United States District Court, W.D. Washington, Tacoma
ORDER REVERSING AND REMANDING DEFENDANT'S
DECISION TO DENY BENEFITS
Theresa L. Fricke United States Magistrate Judge
has brought this matter for judicial review of
defendant's denial of his application for disability
insurance benefits. The parties have consented to have this
matter heard by the undersigned Magistrate Judge. 28 U.S.C.
§ 636(c), Federal Rule of Civil Procedure 73; Local Rule
reasons set forth below, the Court concludes that the
Administrative Law Judge (“ALJ”) erred when she
did not provide specific and legitimate reasons for rejecting
the opinion of treating physician Daniel Shelton, D.O., and
that the ALJ's error was harmful. The Court therefore
finds that defendant's decision to deny benefits should
be reversed, and that this matter should be remanded for
further administrative proceedings.
AND PROCEDURAL HISTORY
November 19, 2013 plaintiff filed an application for
disability insurance benefits, alleging that he became
disabled beginning June 1, 2010. Dkt. 6; Administrative
Record (AR) at 166. That application was denied on initial
administrative review and on reconsideration. AR 68, 78. A
hearing was held before an ALJ, at which plaintiff appeared
and testified as did a vocational expert. AR 31.
decision dated December 29, 2015, the ALJ documented his
analysis at each of the five steps. AR 14-26. Steps one, two
and three were resolved in plaintiff's favor. AR 20. At
step two, the ALJ determined that plaintiff had a severe back
impairment caused by degenerative disc disease. AR 20. The
ALJ considered plaintiff's residual functional capacity
(RFC), AR 22, and found, at step four, that plaintiff could
perform his past relevant work and therefore that he was not
disabled. AR 21-26. Plaintiff's request for review was
denied by the Appeals Council on May 22, 2017, making the
ALJ's decision the final decision of the Commissioner,
which plaintiff then appealed in a complaint filed with this
Court on July 6, 2017. AR 4; Dkt. 1; 20 C.F.R. § 404.98.
seeks reversal of the ALJ's decision and remand for
further administrative proceedings, arguing the ALJ erred in
evaluating the medical evidence of Dr. Shelton.
AND SCOPE OF REVIEW
Court will uphold an ALJ's decision unless: (1) the
decision is based on legal error; or (2) the decision is not
supported by substantial evidence. Revels v.
Berryhill, 874 F.3d 648, 654 (9th Cir. 2017).
Substantial evidence is “‘such relevant evidence
as a reasonable mind might accept as adequate to support a
conclusion.'” Trevizo v. Berryhill, 871
F.3d 664, 674 (9th Cir. 2017) (quoting Desrosiers v.
Sec'y of Health & Human Servs., 846 F.2d 573,
576 (9th Cir. 1988)). This requires “‘more than a
mere scintilla, '” though “‘less than a
preponderance'” of the evidence. Id.
(quoting Desrosiers, 846 F.2d at 576). If more than
one rational interpretation can be drawn from the evidence,
then the Court must uphold the ALJ's interpretation.
Orn v. Astrue, 495 F.3d 625, 630 (9th Cir. 2007).
That is, “[w]here there is conflicting evidence
sufficient to support either outcome, ” the Court
“must affirm the decision actually made.”
Allen v. Heckler, 749 F.2d 577, 579 (9th
Cir. 1984) (quoting Rhinehart v. Finch, 438 F.2d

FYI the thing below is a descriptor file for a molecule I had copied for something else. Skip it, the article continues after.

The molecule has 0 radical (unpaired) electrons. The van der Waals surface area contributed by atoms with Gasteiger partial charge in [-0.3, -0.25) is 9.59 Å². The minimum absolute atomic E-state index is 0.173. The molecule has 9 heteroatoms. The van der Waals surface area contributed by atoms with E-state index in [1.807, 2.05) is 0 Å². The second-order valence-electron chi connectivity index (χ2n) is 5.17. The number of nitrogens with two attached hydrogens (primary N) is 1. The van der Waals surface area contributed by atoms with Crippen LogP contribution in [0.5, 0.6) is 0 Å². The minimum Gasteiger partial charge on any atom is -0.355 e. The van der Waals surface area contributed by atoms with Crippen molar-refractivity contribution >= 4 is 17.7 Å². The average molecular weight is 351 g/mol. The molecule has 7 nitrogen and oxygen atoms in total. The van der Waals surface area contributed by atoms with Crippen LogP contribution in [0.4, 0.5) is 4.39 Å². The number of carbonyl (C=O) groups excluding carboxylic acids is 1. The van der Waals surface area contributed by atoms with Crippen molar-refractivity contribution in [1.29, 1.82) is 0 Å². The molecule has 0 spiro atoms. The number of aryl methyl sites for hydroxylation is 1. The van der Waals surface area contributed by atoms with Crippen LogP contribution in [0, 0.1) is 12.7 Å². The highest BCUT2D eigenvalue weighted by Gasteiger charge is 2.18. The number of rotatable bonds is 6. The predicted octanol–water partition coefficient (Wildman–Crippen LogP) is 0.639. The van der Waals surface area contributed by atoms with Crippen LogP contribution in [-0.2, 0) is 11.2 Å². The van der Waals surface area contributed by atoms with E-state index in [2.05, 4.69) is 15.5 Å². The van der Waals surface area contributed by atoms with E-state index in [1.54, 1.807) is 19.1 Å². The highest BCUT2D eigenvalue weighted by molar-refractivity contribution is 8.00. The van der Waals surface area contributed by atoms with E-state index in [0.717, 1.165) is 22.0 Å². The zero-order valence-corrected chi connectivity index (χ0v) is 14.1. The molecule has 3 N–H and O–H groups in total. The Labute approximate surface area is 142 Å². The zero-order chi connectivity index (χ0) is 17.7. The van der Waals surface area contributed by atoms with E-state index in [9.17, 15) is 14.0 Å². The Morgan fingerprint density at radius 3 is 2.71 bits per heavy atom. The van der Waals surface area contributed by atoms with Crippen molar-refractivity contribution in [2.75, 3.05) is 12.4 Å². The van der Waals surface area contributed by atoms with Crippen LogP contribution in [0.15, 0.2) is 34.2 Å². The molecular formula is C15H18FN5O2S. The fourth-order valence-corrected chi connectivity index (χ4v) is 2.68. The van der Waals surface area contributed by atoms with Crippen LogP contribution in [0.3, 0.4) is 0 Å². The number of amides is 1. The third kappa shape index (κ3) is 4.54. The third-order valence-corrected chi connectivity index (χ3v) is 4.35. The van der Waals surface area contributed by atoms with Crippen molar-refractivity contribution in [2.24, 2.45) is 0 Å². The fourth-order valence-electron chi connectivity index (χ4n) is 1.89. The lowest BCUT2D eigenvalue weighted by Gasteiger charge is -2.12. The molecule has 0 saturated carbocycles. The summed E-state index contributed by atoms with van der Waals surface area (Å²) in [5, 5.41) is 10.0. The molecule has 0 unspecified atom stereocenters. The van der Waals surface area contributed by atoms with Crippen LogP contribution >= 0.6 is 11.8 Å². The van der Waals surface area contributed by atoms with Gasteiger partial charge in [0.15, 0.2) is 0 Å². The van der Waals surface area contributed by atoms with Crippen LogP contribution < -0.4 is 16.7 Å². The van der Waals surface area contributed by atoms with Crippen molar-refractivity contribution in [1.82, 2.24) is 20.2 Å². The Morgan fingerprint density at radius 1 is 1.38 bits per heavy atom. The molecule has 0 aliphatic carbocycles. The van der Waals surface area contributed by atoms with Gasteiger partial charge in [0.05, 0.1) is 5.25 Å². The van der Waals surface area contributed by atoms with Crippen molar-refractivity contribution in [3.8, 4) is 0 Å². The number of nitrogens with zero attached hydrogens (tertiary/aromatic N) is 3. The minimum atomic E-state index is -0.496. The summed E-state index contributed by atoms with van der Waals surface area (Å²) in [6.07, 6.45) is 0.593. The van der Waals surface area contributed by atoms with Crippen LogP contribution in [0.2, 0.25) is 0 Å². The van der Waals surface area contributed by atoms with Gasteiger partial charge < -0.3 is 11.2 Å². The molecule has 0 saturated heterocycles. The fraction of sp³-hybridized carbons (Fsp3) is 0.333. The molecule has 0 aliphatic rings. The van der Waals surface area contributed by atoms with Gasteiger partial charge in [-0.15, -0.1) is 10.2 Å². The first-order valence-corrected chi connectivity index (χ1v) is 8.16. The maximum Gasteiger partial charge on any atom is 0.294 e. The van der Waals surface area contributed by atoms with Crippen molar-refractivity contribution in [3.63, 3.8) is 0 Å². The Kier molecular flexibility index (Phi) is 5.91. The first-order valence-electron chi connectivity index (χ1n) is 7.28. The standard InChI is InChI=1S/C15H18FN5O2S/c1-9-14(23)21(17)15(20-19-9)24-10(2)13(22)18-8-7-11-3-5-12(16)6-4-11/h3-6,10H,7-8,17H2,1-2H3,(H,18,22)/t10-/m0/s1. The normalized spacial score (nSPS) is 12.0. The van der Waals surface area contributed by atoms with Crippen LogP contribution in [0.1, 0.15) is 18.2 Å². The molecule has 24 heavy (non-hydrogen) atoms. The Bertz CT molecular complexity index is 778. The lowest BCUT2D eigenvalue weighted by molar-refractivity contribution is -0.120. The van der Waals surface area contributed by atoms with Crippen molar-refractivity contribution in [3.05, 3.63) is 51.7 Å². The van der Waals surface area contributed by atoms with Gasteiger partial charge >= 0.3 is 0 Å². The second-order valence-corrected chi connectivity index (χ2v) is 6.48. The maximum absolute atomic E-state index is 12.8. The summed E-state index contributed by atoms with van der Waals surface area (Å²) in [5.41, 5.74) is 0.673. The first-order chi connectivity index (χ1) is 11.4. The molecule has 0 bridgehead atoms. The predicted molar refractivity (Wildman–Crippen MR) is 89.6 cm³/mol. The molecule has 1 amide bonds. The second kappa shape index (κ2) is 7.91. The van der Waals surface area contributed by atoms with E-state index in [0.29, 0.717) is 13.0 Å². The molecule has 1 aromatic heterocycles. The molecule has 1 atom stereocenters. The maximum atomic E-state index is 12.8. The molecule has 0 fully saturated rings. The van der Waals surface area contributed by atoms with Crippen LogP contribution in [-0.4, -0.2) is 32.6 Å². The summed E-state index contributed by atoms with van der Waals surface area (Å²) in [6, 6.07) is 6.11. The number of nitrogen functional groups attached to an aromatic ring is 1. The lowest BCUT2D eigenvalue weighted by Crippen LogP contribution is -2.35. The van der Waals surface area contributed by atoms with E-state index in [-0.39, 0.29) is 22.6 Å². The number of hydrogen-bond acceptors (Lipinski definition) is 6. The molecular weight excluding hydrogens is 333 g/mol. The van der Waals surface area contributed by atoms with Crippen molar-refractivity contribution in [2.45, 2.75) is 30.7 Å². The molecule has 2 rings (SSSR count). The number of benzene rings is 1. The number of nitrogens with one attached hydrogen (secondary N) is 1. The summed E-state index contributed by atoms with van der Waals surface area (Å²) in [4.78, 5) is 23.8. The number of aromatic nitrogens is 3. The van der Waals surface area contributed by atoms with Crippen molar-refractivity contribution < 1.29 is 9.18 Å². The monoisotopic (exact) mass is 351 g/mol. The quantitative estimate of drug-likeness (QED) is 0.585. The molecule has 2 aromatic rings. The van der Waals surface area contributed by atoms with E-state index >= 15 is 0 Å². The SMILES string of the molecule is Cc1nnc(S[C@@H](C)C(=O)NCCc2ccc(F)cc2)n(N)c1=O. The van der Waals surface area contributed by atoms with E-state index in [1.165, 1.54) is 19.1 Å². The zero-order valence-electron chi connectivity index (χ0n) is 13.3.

920, 921 (9th Cir. 1971)). The Court may not affirm by
locating a quantum of supporting evidence and ignoring the
non-supporting evidence. Orn v. Astrue, at 630.
Court must consider the administrative record as a whole.
Garrison v. Colvin, 759 F.3d 995, 1009 (9th Cir.
2014). The Court is required to weigh both the evidence that
supports, and evidence that does not support, the ALJ's
conclusion. Id. The Court may not affirm the
decision of the ALJ for a reason upon which the ALJ did not
rely. Id. Only the reasons identified by the ALJ are
considered in the scope of the Court's review.
ALJ'S EVALUATION OF THE MEDICAL OPINION EVIDENCE
asserts the ALJ failed to properly consider the opinion
evidence submitted by treating physician Daniel Shelton,
D.O., when the ALJ evaluated plaintiff's RFC. Dkt. 8 at
2. Plaintiff contends the ALJ's decision rejecting Dr.
Shelton's opinion is not supported by substantial
evidence. Dkt. 8.
types of physicians may offer opinions in Social Security
cases: “(1) those who treat[ed] the claimant (treating
physicians); (2) those who examine[d] but d[id] not treat the
claimant (examining physicians); and (3) those who neither
examine[d] nor treat[ed] the claimant (non-examining
physicians).” Lester v. Chater, 81 F.3d 821,
830 (9th Cir. 1996). A treating physician's opinion is
generally entitled to more weight than the opinion of a
doctor who examined but did not treat the plaintiff, and an
examining physician's opinion is generally entitled to
more weight than that of a non-examining physician.
Id. A non-examining physician's opinion may
constitute substantial evidence if “it is consistent
with other independent evidence in the record.”
Id. at 830-31; Tonapetyan v. Halter, 242
F.3d 1144, 1149 (9th Cir. 2001). An ALJ need not accept the
opinion of a treating physician, “if that opinion is
brief, conclusory, and inadequately supported by clinical
findings” or “by the record as a whole.”
Batson v. Comm'r of Soc. Sec. Admin.,
359 F.3d 1190, 1195 (9th Cir. 2004); see also Thomas v.
Barnhart, 278 F.3d 947, 957 (9th Cir. 2002);
Tonapetyan, at 1149.
when a treating or examining physician's opinion is
contradicted, an ALJ may only reject that opinion “by
providing specific and legitimate reasons that are supported
by substantial evidence.” Trevizo v.
Berryhill, 871 F.3d 664, 675 (9th Cir. 2017) (quoting
Ryan v. Comm'r of Soc. Sec., 528 F.3d 1194, 1198
(9th Cir. 2008)). However, the ALJ “need not discuss
all evidence presented” to him or her.
Vincent on Behalf of Vincent v. Heckler, 739 F.2d
1393, 1394-95 (9th Cir. 1984) (citation omitted) (emphasis in
original). The ALJ must only explain why “significant